The term, asbestos, refers to a family of fibrous hydrous minerals that possess unique tensile strength and thermal and chemical stability. Due to the unique thermal stability of asbestos, products containing asbestos have been widely used in a variety of industries, particularly in shipbuilding. The association of exposure to asbestos with pulmonary fibrosis, termed asbestosis, is now well recognized and constitutes one of the major complications of the use of asbestos.
The clinical diagnosis of asbestosis is based on a constellation of nonspecific clinical findings. These findings include the presence of dyspnea and a nonproductive cough, a history of substantial exposure to asbestos, a restrictive pattern on pulmonary function tests, and small linear opacities and pleural plaques on the chest roentgenogram. Out of all of these findings, the greatest significance is often placed on the presence of pleural plaques. Increased public awareness and litigation for personal injury associated with exposure to asbestos has heightened the need for early and accurate diagnostic tests for asbestosis. this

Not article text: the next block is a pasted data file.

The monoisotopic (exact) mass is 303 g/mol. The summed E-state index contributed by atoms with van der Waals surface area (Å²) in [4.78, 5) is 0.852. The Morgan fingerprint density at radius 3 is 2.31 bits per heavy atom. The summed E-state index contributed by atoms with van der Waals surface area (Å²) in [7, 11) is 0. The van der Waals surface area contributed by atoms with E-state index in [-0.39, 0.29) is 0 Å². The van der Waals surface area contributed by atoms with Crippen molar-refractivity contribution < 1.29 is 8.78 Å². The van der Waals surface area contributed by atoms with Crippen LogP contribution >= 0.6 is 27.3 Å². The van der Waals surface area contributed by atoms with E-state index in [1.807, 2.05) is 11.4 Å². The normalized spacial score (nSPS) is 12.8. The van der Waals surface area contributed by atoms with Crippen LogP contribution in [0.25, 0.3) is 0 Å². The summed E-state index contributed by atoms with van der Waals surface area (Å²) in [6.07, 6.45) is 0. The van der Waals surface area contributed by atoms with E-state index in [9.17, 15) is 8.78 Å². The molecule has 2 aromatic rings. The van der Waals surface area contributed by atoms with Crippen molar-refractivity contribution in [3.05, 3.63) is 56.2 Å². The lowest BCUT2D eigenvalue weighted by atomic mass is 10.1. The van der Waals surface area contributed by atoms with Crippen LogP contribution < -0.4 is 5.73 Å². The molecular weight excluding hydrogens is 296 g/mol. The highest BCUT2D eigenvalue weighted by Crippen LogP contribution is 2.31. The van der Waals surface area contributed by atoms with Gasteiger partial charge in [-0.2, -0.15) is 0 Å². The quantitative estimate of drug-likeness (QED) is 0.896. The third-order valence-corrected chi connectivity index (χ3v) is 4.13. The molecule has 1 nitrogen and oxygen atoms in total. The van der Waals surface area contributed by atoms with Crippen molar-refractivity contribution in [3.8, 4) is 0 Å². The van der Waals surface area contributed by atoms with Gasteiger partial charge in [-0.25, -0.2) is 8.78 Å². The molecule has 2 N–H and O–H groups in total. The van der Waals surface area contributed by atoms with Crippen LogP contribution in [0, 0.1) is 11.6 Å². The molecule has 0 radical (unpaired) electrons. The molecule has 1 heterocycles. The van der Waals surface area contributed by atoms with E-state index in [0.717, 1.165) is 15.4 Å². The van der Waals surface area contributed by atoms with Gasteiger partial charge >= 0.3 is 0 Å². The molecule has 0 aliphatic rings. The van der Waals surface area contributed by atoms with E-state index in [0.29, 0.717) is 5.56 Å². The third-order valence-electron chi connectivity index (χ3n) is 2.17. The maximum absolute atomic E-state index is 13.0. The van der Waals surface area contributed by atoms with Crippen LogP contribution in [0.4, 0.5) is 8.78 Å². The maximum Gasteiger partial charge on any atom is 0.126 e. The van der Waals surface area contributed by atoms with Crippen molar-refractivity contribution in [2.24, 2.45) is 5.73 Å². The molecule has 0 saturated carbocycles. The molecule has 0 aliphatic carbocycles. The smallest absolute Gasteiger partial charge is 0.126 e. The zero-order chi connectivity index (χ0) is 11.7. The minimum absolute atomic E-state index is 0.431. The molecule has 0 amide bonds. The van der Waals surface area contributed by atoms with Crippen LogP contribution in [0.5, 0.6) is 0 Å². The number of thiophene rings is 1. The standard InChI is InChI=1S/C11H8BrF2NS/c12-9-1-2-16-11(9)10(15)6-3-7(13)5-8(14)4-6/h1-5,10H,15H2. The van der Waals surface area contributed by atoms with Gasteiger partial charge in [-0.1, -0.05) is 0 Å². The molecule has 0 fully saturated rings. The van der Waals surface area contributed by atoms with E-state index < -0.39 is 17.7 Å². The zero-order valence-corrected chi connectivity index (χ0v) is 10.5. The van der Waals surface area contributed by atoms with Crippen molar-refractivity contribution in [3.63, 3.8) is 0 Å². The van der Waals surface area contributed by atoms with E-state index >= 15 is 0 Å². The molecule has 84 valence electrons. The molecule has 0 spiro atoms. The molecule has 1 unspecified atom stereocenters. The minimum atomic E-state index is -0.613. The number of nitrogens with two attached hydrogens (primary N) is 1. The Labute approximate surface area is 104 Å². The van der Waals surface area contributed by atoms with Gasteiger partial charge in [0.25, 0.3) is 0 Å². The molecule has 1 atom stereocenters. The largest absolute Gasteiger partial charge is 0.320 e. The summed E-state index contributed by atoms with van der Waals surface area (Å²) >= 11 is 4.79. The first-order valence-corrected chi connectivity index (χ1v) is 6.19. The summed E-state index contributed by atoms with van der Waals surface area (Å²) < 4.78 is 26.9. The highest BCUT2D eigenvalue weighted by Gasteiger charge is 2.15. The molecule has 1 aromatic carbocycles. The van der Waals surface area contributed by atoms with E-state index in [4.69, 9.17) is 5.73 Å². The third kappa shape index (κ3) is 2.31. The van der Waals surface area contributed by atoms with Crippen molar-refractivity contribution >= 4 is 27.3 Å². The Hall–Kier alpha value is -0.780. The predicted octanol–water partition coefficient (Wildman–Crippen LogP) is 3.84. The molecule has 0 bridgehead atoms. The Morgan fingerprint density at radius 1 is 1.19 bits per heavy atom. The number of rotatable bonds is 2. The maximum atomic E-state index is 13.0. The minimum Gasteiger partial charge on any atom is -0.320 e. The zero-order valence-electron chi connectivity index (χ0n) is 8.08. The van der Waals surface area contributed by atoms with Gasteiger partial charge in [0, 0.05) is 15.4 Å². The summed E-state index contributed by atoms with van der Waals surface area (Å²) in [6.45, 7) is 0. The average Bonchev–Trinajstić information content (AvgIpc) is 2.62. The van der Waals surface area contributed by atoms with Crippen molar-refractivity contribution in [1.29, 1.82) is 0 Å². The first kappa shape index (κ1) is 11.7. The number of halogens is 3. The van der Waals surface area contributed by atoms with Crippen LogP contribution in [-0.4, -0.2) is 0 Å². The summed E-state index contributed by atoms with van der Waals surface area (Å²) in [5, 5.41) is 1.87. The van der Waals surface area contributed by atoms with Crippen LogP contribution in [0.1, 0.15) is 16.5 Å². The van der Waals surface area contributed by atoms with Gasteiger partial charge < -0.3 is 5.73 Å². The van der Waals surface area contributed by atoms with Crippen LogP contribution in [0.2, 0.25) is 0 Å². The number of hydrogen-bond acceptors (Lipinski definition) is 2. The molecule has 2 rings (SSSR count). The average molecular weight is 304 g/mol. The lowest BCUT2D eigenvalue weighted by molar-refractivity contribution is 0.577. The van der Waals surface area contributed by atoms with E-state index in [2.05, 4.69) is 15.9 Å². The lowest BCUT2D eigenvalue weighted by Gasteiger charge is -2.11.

High-resolution computerized tomography provides detailed images of pulmonary parenchyma, and it has therefore been hypothesized that HRCT can be used to detect early asbestosis. The purpose of this study is twofold: (1) to examine the significance of the presence of pleural plaques in the diagnosis of asbestosis; and (2) to examine, through a detailed study of the pulmonary pathologic findings associated with pleural plaques, whether or not there is a morphologic basis for diagnosing asbestosis radiographically.
Materials and Methods
The postmortem files of The Johns Hopkins Hospital were searched for cases in which pleural plaques (Fig 1) were identified at autopsy. Autopsies performed between Jan 1, 1981 and March 31, 1986 were selected for study. Ninety-three autopsies were identified in which pleural plaques were present and in which histologic sections of pulmonary parenchyma were available for study. Ninety-three autopsies of patients matched for age, race, and sex, on whom there was no history of asbestos exposure or pleural plaques, were selected as controls. As with the cases with pleural plaques, all patients used as controls were autopsied at The Johns Hopkins Hospital between Jan 1, 1981 and March 31, 1986.
Figure 1. Pleural plaques, which have been considered to be hallmarks of exposure to asbestos, are composed of relatively acellular hyalinized collagen (hematoxylin-eosin, original magnification x 10).